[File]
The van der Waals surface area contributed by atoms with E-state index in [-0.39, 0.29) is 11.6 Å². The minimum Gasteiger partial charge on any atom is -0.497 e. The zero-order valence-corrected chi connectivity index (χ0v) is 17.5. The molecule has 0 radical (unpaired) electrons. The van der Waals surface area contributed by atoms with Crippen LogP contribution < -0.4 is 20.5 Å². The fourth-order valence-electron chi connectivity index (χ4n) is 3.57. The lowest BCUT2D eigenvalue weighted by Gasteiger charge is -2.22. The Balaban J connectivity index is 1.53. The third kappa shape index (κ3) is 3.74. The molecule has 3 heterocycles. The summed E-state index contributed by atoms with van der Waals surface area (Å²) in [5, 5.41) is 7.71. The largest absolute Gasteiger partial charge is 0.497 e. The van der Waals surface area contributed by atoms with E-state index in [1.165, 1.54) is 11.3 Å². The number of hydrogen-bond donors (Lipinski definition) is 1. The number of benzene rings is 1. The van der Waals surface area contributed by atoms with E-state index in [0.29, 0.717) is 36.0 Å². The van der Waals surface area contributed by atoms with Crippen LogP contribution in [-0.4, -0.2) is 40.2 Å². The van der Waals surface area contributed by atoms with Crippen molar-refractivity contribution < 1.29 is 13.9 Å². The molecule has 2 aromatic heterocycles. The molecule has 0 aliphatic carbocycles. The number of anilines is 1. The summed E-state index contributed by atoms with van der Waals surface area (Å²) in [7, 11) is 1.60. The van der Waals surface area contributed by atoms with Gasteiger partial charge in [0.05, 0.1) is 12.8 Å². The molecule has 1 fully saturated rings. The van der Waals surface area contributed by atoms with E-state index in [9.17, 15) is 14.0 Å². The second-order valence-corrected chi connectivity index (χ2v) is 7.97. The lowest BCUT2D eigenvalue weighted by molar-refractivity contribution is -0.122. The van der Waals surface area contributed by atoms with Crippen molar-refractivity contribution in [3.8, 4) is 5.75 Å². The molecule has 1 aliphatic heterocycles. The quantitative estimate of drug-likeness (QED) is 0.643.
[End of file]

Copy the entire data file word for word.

The van der Waals surface area contributed by atoms with E-state index in [-0.39, 0.29) is 11.6 Å². The minimum Gasteiger partial charge on any atom is -0.497 e. The zero-order valence-corrected chi connectivity index (χ0v) is 17.5. The molecule has 0 radical (unpaired) electrons. The van der Waals surface area contributed by atoms with Crippen LogP contribution < -0.4 is 20.5 Å². The fourth-order valence-electron chi connectivity index (χ4n) is 3.57. The lowest BCUT2D eigenvalue weighted by Gasteiger charge is -2.22. The Balaban J connectivity index is 1.53. The third kappa shape index (κ3) is 3.74. The molecule has 3 heterocycles. The summed E-state index contributed by atoms with van der Waals surface area (Å²) in [5, 5.41) is 7.71. The largest absolute Gasteiger partial charge is 0.497 e. The van der Waals surface area contributed by atoms with E-state index in [1.165, 1.54) is 11.3 Å². The number of hydrogen-bond donors (Lipinski definition) is 1. The number of benzene rings is 1. The van der Waals surface area contributed by atoms with E-state index in [0.29, 0.717) is 36.0 Å². The van der Waals surface area contributed by atoms with Crippen LogP contribution in [-0.4, -0.2) is 40.2 Å². The van der Waals surface area contributed by atoms with Crippen molar-refractivity contribution < 1.29 is 13.9 Å². The molecule has 2 aromatic heterocycles. The molecule has 0 aliphatic carbocycles. The number of anilines is 1. The summed E-state index contributed by atoms with van der Waals surface area (Å²) in [7, 11) is 1.60. The van der Waals surface area contributed by atoms with Gasteiger partial charge in [0.05, 0.1) is 12.8 Å². The molecule has 1 fully saturated rings. The van der Waals surface area contributed by atoms with E-state index in [9.17, 15) is 14.0 Å². The second-order valence-corrected chi connectivity index (χ2v) is 7.97. The lowest BCUT2D eigenvalue weighted by molar-refractivity contribution is -0.122. The van der Waals surface area contributed by atoms with Crippen molar-refractivity contribution in [3.8, 4) is 5.75 Å². The molecule has 1 aliphatic heterocycles. The quantitative estimate of drug-likeness (QED) is 0.643.